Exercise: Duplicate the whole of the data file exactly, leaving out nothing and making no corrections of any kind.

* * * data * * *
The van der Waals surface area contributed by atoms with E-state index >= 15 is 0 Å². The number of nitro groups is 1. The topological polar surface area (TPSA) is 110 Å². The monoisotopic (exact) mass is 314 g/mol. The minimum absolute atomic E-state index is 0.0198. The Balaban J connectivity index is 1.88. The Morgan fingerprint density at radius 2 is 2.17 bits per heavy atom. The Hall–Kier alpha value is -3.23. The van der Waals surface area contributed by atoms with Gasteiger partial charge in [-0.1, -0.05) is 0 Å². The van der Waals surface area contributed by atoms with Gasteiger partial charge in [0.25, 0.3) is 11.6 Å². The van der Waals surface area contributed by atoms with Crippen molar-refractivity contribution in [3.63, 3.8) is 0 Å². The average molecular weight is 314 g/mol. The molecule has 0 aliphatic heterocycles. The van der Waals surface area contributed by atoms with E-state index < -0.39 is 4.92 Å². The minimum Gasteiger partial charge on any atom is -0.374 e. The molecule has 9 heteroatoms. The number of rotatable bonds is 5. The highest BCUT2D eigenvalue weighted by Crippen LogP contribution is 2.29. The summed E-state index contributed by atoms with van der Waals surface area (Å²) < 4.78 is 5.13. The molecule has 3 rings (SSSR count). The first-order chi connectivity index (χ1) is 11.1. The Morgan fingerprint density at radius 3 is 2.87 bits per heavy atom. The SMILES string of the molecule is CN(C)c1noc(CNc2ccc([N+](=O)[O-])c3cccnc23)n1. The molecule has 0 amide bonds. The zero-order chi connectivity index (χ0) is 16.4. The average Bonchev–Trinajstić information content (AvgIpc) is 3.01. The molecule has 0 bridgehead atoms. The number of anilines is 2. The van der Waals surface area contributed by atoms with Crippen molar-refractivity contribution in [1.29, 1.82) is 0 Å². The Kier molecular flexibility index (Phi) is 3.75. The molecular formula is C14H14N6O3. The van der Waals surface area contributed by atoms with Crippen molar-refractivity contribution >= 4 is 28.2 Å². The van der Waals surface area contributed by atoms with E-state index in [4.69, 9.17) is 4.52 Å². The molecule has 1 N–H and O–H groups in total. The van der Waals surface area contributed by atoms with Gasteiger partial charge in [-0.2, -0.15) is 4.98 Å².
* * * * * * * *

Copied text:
The van der Waals surface area contributed by atoms with E-state index >= 15 is 0 Å². The number of nitro groups is 1. The topological polar surface area (TPSA) is 110 Å². The monoisotopic (exact) mass is 314 g/mol. The minimum absolute atomic E-state index is 0.0198. The Balaban J connectivity index is 1.88. The Morgan fingerprint density at radius 2 is 2.17 bits per heavy atom. The Hall–Kier alpha value is -3.23. The van der Waals surface area contributed by atoms with Gasteiger partial charge in [-0.1, -0.05) is 0 Å². The van der Waals surface area contributed by atoms with Gasteiger partial charge in [0.25, 0.3) is 11.6 Å². The van der Waals surface area contributed by atoms with Crippen molar-refractivity contribution in [3.63, 3.8) is 0 Å². The average molecular weight is 314 g/mol. The molecule has 0 aliphatic heterocycles. The van der Waals surface area contributed by atoms with E-state index < -0.39 is 4.92 Å². The minimum Gasteiger partial charge on any atom is -0.374 e. The molecule has 9 heteroatoms. The number of rotatable bonds is 5. The highest BCUT2D eigenvalue weighted by Crippen LogP contribution is 2.29. The summed E-state index contributed by atoms with van der Waals surface area (Å²) < 4.78 is 5.13. The molecule has 3 rings (SSSR count). The first-order chi connectivity index (χ1) is 11.1. The Morgan fingerprint density at radius 3 is 2.87 bits per heavy atom. The SMILES string of the molecule is CN(C)c1noc(CNc2ccc([N+](=O)[O-])c3cccnc23)n1. The molecule has 0 amide bonds. The zero-order chi connectivity index (χ0) is 16.4. The average Bonchev–Trinajstić information content (AvgIpc) is 3.01. The molecule has 0 bridgehead atoms. The number of anilines is 2. The van der Waals surface area contributed by atoms with Crippen molar-refractivity contribution in [1.29, 1.82) is 0 Å². The Kier molecular flexibility index (Phi) is 3.75. The molecular formula is C14H14N6O3. The van der Waals surface area contributed by atoms with Crippen molar-refractivity contribution >= 4 is 28.2 Å². The van der Waals surface area contributed by atoms with E-state index in [4.69, 9.17) is 4.52 Å². The molecule has 1 N–H and O–H groups in total. The van der Waals surface area contributed by atoms with Gasteiger partial charge in [-0.2, -0.15) is 4.98 Å².